This will work if n is sufficiently large... you can also use "leave k out strategy" which can be more relevent when you have "groups" of outliers ...

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How would this deal with cases where you don't know how many outliers you have, i.e. when the N-1 points still have a bias since they include outliers? –  Benjamin Bannier Jul 21 '10 at 11:58
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if n is sufficiently large and the number of outlier is small then this bias is negligible. If there are a large number of outliers then, maibe it is not outliers and anyway, as I mentionned you can use leave k out strategy ... (in this case, you have to find out a strategy to avoid tracking all configurations which may be NP hard ... ) and if you don't know k, you can try many values for k and keep the most relevent. –  robin girard Jul 21 '10 at 12:07
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This is a nice idea, but if I have understood it correctly, it seems to enlarge the idea of "outlier" to include any value in a dataset that is distant from the others. For example, in the batch {-110[1]-90, 0, 90[1]110} of 43 integers, wouldn't your procedure identify the 0 (which is the median of these numbers!) as the unique "outlier"? –  whuber Aug 23 '10 at 22:36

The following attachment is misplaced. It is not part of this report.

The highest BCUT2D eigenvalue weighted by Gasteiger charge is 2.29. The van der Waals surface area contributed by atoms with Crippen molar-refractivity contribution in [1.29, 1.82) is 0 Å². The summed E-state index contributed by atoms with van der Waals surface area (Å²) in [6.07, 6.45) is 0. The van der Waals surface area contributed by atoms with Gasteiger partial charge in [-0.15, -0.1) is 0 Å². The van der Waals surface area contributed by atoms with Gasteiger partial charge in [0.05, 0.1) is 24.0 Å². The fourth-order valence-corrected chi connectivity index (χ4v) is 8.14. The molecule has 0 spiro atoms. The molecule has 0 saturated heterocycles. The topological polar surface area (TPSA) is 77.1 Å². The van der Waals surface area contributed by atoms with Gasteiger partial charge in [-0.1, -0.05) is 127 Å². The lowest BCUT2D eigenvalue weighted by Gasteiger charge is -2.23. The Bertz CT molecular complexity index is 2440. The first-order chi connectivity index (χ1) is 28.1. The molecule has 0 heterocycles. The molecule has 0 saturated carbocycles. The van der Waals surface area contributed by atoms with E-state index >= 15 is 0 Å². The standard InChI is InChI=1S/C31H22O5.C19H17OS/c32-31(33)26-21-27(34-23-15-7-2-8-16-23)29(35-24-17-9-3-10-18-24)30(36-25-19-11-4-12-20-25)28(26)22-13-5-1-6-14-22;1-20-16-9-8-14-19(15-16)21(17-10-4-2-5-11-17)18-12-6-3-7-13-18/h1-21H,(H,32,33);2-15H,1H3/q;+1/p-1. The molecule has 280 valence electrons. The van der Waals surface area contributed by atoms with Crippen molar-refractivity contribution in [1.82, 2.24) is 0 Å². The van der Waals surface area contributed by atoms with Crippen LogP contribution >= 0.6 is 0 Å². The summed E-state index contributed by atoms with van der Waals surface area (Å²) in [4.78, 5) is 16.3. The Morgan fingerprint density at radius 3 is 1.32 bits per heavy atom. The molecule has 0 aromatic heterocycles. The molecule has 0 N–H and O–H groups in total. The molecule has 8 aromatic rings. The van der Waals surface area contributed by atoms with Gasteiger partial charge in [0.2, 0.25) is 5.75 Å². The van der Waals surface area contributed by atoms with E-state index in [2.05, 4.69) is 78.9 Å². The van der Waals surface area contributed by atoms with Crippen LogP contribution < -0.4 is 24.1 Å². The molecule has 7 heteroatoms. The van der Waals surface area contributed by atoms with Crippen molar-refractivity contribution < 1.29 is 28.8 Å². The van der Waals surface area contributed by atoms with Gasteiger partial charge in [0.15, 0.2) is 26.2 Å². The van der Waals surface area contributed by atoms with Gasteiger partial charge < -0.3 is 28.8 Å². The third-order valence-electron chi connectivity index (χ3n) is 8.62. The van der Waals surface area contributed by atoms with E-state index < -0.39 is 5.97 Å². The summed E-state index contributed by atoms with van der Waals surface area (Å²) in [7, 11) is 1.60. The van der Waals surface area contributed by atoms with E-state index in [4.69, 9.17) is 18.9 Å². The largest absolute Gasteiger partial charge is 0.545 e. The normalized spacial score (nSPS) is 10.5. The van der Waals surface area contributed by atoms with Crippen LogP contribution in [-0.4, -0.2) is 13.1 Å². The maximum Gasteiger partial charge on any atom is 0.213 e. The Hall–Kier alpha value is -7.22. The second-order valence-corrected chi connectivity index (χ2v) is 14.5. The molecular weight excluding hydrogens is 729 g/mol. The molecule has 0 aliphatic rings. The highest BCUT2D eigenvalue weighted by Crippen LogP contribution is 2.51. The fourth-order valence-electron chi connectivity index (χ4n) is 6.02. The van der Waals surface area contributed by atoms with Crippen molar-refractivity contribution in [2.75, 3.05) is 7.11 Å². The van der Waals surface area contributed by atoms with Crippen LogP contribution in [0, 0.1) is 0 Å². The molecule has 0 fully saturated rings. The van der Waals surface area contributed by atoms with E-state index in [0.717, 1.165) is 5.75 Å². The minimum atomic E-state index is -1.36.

@whuber good question! without structural assumption the zero might be removed. However you can assume the distribution is unimodal and compute the density accordingly. In this case the structural assumption (unimodality) will help the procedure to see zero as a "normal" value. At the end you think it is normal because you have that type of "structural assumption" in your head :) ? –  robin girard Jun 14 '11 at 19:05
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I am uneasy about some aspects of this procedure; my example just points out one of the reasons why. The $L_i$ are strongly interdependent, so it's unclear which "multiple hypothesis testing procedure" would be applicable. Moreover, the $L_i$ will depend on the density estimator--as you point out--so that opens up a whole battery of questions about how best to estimate the densities for this purpose. These are problems even with parametric univariate outlier detection procedures, so I don't expect them to be any easier to solve in the multivariate case. –  whuber Jun 14 '11 at 20:15

I novel approach I saw was by IT Jolliffe Principal Components Analysis. You run a PCA on your data (Note: PCA can be quite a useful data exploration tool in its own right), but instead of looking at the first few Principal Components (PCs), you plot the last few PCs. These PCs are the linear relationships between your variables with the smallest variance possible. Thus they detect "exact" or close to exact multivariate relationships in your data.